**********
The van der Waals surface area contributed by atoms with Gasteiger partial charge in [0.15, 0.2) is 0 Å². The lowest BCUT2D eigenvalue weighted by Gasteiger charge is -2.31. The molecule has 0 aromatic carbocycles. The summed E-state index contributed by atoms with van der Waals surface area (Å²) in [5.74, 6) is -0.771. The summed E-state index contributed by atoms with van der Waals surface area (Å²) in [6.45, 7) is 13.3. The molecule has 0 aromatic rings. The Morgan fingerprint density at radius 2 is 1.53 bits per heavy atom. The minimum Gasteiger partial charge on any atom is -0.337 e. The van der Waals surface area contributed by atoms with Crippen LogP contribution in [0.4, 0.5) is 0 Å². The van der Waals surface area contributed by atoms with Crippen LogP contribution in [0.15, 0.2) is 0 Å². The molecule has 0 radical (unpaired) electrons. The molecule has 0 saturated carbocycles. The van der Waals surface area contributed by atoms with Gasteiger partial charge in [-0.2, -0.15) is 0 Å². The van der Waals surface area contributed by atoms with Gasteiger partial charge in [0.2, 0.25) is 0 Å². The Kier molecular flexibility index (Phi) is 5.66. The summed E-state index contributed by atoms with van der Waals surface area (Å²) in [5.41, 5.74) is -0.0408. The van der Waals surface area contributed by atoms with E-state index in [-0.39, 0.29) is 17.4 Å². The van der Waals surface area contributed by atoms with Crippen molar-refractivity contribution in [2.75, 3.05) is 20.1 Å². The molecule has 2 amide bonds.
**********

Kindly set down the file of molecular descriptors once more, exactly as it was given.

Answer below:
The van der Waals surface area contributed by atoms with Gasteiger partial charge in [0.15, 0.2) is 0 Å². The lowest BCUT2D eigenvalue weighted by Gasteiger charge is -2.31. The molecule has 0 aromatic carbocycles. The summed E-state index contributed by atoms with van der Waals surface area (Å²) in [5.74, 6) is -0.771. The summed E-state index contributed by atoms with van der Waals surface area (Å²) in [6.45, 7) is 13.3. The molecule has 0 aromatic rings. The Morgan fingerprint density at radius 2 is 1.53 bits per heavy atom. The minimum Gasteiger partial charge on any atom is -0.337 e. The van der Waals surface area contributed by atoms with Crippen LogP contribution in [0.4, 0.5) is 0 Å². The van der Waals surface area contributed by atoms with Crippen LogP contribution in [0.15, 0.2) is 0 Å². The molecule has 0 radical (unpaired) electrons. The molecule has 0 saturated carbocycles. The van der Waals surface area contributed by atoms with Gasteiger partial charge in [-0.2, -0.15) is 0 Å². The van der Waals surface area contributed by atoms with Gasteiger partial charge in [0.2, 0.25) is 0 Å². The Kier molecular flexibility index (Phi) is 5.66. The summed E-state index contributed by atoms with van der Waals surface area (Å²) in [5.41, 5.74) is -0.0408. The van der Waals surface area contributed by atoms with E-state index in [-0.39, 0.29) is 17.4 Å². The van der Waals surface area contributed by atoms with Crippen molar-refractivity contribution in [2.75, 3.05) is 20.1 Å². The molecule has 2 amide bonds.